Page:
Wren – 2019 BBS

Troglodytes troglodytes – DRYW – Breeding resident

The wren is a pretty ubiquitous species across Pembrokeshire, it having been recorded in almost every tetrad in the 2003-07 atlas.  More than that, the BTO Atlas 2007-11 shows that Pembrokeshire is one of the most densely populated areas of the UK as far as wrens are concerned.

While it is basically a bird  of deciduous woodland, it is an adaptable species also common in scrub, pastoral farmland, villages, towns, and even coniferous woodland.  So, not surprisingly it is recorded in virtually every square covered by the Breeding Bird Survey in the county.

With less than 15 squares surveyed before 2002, the results could be expected to be a little erratic, while the apparent dip in the population in 2001 was the result of only two squares being surveyed during the foot-and-mouth outbreak.  Nevertheless, the population density seems to be increasing overall.

Like many small, but warm-blooded, creatures, the wren is susceptible to cold weather, so it should be expected that breeding populations will be reduced after severe winters.  The graph shows the short-term effects of cold conditions in 1995/96, 2009/10, 2010/11 and 2017/18.  These are evident on the Breeding Bird Survey index for both Britain and for Wales, yet in Pembrokeshire there is an unexplained dip in the summer before the 2017-18 winter and an increase afterwards. 

In the longer term, the population in Wales has increased by 9% between 1995-2018 (Harris et al. 2020), and in Pembrokeshire it is showing a similar trend.

Skokholm

While Skokholm isn’t part of the BBS network, all the breeding birds there are monitored intensively each year.

Wrens first bred on the island in 1988, and numbers have been increasing ever since.  In 2018, 63 territorial males were mapped.  Perhaps surprisingly, given the snow and freezing conditions prevalent during February and March that year, the total was five up on that of previous year and two up on the 2016 Skokholm record.  The reason for this substantial increase in the number of territorial males is unclear.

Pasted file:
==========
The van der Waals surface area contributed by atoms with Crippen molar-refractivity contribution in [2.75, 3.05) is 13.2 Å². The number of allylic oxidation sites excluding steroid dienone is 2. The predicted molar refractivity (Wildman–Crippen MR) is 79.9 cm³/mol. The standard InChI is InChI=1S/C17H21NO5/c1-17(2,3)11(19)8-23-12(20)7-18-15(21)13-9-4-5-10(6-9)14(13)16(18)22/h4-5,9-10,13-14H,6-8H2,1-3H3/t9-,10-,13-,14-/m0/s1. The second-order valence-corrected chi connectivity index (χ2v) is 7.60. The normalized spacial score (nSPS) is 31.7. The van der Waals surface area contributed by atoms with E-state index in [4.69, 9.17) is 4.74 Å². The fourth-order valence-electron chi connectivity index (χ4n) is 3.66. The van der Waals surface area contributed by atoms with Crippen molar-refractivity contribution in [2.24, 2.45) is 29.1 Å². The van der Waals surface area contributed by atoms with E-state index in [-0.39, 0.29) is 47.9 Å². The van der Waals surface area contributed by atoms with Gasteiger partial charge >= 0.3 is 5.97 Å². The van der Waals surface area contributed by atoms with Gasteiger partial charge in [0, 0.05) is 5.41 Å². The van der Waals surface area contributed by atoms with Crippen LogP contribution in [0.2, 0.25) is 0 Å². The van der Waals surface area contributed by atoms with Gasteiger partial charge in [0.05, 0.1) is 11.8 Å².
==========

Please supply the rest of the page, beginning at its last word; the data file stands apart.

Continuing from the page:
Annie Haycock (BBS & WeBS local organiser)

References:

BALMER D, GILLINGS S, CAFFREY B, SWANN B, DOWNIE I, FULLER R. 2014. Bird Atlas 2007-11: The Breeding and Wintering Birds of Britain and Ireland.  HarperCollins.  UK

BROWN R & EAGLE G, 2018 Skokholm Annual Report. Wildlife Trust for South and West Wales.

HARRIS S J, MASSIMIMINO D, EASTON M A, GILLINGS S, NOBLE D G, BALMER D E, PEARCE-HIGGINS J W & WOODCOCK P. 2019. The Breeding Bird Survey 2018. BTO Research Report 717. British Trust for Ornithology, Thetford.

More about the Wren in Pembrokeshire

Wren – 2003-07 breeding

Troglodytes troglodytes – DRYW – Breeding resident

Comparison with previous atlas:

1984-882003-07
Breeding confirmed210195
Breeding probable230265
Breeding possible87
No of tetrads occupied448 (of 478)467 (of 490)
Percentage of tetrads93.7%95.3%

The estimate of 40,000 breeding pairs accompanying the 1984-88 survey was based on an estimated average density of 100 pairs per tetrad. The UK national average was assessed as being 120 pairs per tetrad. The lower estimated density in Pembrokeshire was based on the premise that the predominant pastureland would hold fewer birds than richer habitat to be found further east. However, subsequent findings have shown that density is high in areas of pasture, and the 1988-91 National Atlas, depicts maximum abundance in Pembrokeshire as a whole. It seems reasonably safe therefore to apply the UK value to the 2003-07 results, taking into account that the BBS indicates a 12% increase in Wales between 1994 and 2007. This results in an estimate of about 62,000 pairs breeding in the county. The population is expressed in pairs but Wrens are often polygamous, especially in prime habitat such as deciduous woodland.

Wrens can suffer high mortality during cold winters but there were unbroken mild winters during the years between the two local surveys, which would have been a major factor in the steady increase in their population.

Graham Rees. Pembrokeshire County Bird Recorder 1981-2007

More about the Wren in Pembrokeshire

Wren – 1994

Troglodytes troglodytes – DRYW – Breeding resident